Procedures relating to travel advances and LRIs have also been changed. All staff related transactions are now accounted for in the same way: through an account opened for each staff member within the sub-ledger, managed by the Accounts Receivable Unit.

Functionality includes ageing of balances and the responsibilities of the Accounts Payable and Receivable Units include ensuring that the ageing of balances are at acceptable levels.

The impact of the reorganisation will be assessed when reviewing the biennial accounts.

I recommend that the Organisation finalise and formalise the delegation of authority to the regional representatives.

A new Circular on Responsibilities and Relationships (FAO Headquarters and decentralised offices) has been issued in final form. In addition, various Manual Sections have been revised and new manuals have been issued for the Finance function. These steps will result in improved operations between Headquarters and field locations. The relationship between Decentralised Offices and Headquarters will be assessed during our planned Field Audit Missions in the first quarter of 2000.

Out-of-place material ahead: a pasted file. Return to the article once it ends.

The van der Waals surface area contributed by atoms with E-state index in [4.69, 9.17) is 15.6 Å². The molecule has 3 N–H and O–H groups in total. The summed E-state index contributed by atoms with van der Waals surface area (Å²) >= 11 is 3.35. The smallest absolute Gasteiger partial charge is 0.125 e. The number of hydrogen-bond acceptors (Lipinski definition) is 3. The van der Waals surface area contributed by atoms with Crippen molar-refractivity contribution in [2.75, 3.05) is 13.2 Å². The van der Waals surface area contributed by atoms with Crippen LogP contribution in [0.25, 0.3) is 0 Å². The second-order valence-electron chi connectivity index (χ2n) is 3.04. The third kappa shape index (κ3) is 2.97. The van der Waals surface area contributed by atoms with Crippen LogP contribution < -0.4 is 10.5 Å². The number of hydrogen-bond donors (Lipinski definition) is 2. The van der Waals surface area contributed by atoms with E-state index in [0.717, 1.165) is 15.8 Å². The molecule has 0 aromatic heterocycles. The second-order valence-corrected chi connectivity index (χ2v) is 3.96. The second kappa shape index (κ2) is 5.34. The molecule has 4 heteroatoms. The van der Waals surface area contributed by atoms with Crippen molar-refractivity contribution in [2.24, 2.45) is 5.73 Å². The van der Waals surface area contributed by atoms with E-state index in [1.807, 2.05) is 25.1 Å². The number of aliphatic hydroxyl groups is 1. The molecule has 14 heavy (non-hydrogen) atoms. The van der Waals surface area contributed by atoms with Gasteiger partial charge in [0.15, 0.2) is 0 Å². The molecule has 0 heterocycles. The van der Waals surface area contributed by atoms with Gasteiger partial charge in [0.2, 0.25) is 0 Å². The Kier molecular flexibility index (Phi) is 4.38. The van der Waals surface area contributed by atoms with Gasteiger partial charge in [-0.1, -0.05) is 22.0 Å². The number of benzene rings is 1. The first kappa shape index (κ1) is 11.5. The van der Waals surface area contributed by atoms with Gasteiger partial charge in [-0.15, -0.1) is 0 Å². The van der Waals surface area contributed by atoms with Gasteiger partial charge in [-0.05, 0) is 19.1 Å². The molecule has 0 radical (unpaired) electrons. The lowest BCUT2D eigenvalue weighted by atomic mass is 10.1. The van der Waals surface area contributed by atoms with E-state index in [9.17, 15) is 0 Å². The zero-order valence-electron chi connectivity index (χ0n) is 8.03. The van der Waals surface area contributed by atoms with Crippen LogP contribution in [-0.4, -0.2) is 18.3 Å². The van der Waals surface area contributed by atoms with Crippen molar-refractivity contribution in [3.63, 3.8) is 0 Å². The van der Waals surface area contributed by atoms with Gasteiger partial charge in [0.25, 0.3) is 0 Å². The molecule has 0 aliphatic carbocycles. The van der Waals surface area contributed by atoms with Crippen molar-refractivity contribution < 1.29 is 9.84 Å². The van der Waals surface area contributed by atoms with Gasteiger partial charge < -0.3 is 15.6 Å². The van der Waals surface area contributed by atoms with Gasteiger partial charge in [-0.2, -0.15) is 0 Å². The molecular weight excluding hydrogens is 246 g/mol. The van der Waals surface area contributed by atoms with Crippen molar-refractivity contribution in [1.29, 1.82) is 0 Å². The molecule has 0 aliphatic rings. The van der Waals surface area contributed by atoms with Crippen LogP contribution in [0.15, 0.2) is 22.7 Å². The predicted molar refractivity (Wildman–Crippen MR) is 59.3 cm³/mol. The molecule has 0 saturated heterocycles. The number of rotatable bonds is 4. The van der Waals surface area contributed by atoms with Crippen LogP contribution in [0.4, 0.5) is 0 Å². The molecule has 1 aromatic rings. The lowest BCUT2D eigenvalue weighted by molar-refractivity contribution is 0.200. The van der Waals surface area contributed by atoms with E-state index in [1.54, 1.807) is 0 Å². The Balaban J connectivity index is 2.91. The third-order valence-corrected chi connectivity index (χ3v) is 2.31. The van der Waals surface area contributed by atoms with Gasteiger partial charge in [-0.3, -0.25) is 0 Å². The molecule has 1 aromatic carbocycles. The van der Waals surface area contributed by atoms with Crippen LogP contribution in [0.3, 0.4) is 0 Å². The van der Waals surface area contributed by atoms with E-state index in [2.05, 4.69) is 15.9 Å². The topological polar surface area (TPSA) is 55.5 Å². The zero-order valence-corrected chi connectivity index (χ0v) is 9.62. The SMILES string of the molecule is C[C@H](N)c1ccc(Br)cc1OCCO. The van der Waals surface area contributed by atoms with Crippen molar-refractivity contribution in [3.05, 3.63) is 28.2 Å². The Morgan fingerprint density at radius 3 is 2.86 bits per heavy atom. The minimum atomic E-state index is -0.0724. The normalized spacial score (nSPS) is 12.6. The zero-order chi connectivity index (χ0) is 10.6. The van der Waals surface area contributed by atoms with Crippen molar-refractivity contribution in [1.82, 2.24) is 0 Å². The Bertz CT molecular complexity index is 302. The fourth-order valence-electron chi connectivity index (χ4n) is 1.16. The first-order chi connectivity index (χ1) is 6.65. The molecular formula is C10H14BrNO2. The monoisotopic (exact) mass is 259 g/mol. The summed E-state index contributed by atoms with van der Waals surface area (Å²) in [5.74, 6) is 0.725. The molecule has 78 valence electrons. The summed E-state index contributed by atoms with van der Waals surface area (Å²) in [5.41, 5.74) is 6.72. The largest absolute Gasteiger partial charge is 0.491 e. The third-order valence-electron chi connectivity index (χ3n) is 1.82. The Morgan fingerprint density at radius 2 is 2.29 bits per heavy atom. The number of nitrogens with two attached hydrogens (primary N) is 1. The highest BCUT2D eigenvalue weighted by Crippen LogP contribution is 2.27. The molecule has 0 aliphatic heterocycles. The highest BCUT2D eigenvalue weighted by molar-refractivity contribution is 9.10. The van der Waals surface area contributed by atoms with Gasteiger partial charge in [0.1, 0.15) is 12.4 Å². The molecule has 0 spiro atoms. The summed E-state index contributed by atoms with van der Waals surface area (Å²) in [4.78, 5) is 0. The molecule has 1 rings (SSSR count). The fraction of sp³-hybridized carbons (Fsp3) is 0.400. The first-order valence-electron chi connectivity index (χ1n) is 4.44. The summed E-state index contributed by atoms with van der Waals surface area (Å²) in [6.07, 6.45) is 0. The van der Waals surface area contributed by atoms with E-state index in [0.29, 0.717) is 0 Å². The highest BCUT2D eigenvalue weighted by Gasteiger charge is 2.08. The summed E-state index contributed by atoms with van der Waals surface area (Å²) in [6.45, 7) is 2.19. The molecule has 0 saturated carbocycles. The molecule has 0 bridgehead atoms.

Replacement of Personnel and financial Management systems   The review of the development and implementation of the new financial system, Oracle, is closely linked to our audit of the biennial accounts. The first assessment of it will be provided in our Long Form report on the 1998/99 Financial Statements.